New York State retailers say they lost a staggering $4.4 billion last year due to organized retail theft just as data emerged indicating that thousands of New York Police Department (NYPD) officers have chosen to leave the force, making it more difficult to address the crisis.
According to pension data obtained by the NY Post, a total of 2,516 NYPD officers have left this year, 43 percent more than in 2018 when around 1,750 moved on for various reasons.
The number of officers choosing to leave prior to obtaining a full pension has ballooned as well, up from 509 in 2020 to 1,040 this year, an 104 percent increase.
Despite the exodus, city authorities have chosen to cancel the next five Police Academy classes, which could shrink what was once the country’s largest police force to the smallest it has been in decades.
The Adams administration canceled the classes as part of other planned austerity measures announced earlier in November. The city has blamed the ongoing migrant crisis for the measures.
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Patrick Hendry, the president of the Police Benevolent Association told the NY Post that the departures and lack of replacement officers are putting “inhumane amounts of forced overtime” on remaining officers.
“The workload is a leading factor driving people away from the job. If the NYPD is going to survive these staffing reductions, it cannot just keep squeezing cops for more hours,” Hendry added.
One NYPD officer told the NY Post, “We’ve been working an average of about 13 to 14 hours a day with a lot of the protests happening in the city. Enough is enough. I’ll have maybe one day off for the week and I’m so tired from work I don’t want to do anything.”
Another officer said that “the job is unbearable now” and that he is looking to leave “sooner than later.”
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‘Afraid to make arrests’
A former Miami SWAT team officer, Spero Georgedakis, who helps NYPD officers find jobs in other departments around the country said he is “busier than ever” and has placed 60 officers into new roles over the past two years.
He said officers are “afraid to make arrests” due to the anti-police climate in the city, and that when they do make arrests the perpetrators are released back onto the streets due to New York State’s contentious bail laws.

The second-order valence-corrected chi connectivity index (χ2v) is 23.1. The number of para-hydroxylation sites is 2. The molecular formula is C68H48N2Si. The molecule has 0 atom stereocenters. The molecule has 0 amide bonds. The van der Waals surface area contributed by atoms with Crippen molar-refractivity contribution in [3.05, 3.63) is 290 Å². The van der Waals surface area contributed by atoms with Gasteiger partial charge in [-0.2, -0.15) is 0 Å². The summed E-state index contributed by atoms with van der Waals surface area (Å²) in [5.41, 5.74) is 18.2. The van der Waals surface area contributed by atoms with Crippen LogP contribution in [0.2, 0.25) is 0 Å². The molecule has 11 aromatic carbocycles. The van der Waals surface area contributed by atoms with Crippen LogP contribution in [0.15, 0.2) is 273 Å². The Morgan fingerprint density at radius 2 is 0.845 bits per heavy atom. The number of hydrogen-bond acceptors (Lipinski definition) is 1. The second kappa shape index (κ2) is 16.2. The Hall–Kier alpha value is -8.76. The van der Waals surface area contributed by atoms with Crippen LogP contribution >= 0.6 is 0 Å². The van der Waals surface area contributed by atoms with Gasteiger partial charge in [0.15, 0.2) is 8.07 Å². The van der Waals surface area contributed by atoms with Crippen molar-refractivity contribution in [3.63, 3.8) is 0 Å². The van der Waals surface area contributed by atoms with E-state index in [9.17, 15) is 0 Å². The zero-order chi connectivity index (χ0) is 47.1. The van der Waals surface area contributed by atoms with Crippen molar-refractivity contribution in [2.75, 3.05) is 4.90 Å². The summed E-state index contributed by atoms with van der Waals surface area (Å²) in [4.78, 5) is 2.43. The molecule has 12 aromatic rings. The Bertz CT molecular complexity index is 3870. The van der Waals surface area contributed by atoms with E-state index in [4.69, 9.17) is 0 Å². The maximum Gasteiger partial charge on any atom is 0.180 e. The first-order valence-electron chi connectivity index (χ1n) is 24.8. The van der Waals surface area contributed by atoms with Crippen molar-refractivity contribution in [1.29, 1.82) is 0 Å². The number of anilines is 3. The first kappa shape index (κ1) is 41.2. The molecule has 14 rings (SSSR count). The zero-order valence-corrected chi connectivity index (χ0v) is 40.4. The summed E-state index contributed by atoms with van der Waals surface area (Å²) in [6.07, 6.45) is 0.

These circumstances are undoubtedly making it more difficult for authorities to address the rampant retail theft plaguing New York communities.
Officials from across the state, from Albany to Syracuse are reporting an increase in retail theft, and place the blame squarely at the feet of progressive prosecutors who they say encourage criminal behavior with lenient consequences for shoplifters.
A police chief in Syracuse, Joe Cecile, told the NY Post that his community has seen a 55 percent increase in shoplifting since 2021, adding that this is a conservative estimate.
“That number is likely higher because businesses often don’t report it — but they do continue to express concerns,” Cecile said.
Businesses are struggling to stay afloat amidst the losses Cecile told WSTM-TV last month, adding that a single pharmacy in his city is suffering losses of more than $250,000 per year due to the retail theft epidemic.
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No help from Albany
Despite the staggering losses and officer exodus, New York State Gov. Hochul recently vetoed a bipartisan bill aimed at addressing the crisis, much to the dismay of stakeholders.
The proposal would have created a 15-member panel consisting of experts appointed by the governor that would have been tasked with producing a list of recommendations to respond to the mass retail theft.
An Albany-based lobbying group, the Retail Council of New York State, said they were “extremely disappointed” with the governor’s veto.
Council president Melissa O’Conner, said in a statement that the governor needs to take “immediate action” and to come up with “an effective, collaborative response” to the crisis.
“She made it abundantly clear that retail theft prevention will be a priority for her administration, and we look forward to working with her to achieve results,” O’Conner said.
A spokesperson for Hochul said that the proposal would have cost the state $35 million to address the multi-billion dollar problem and that these funds were not in the most recent budget.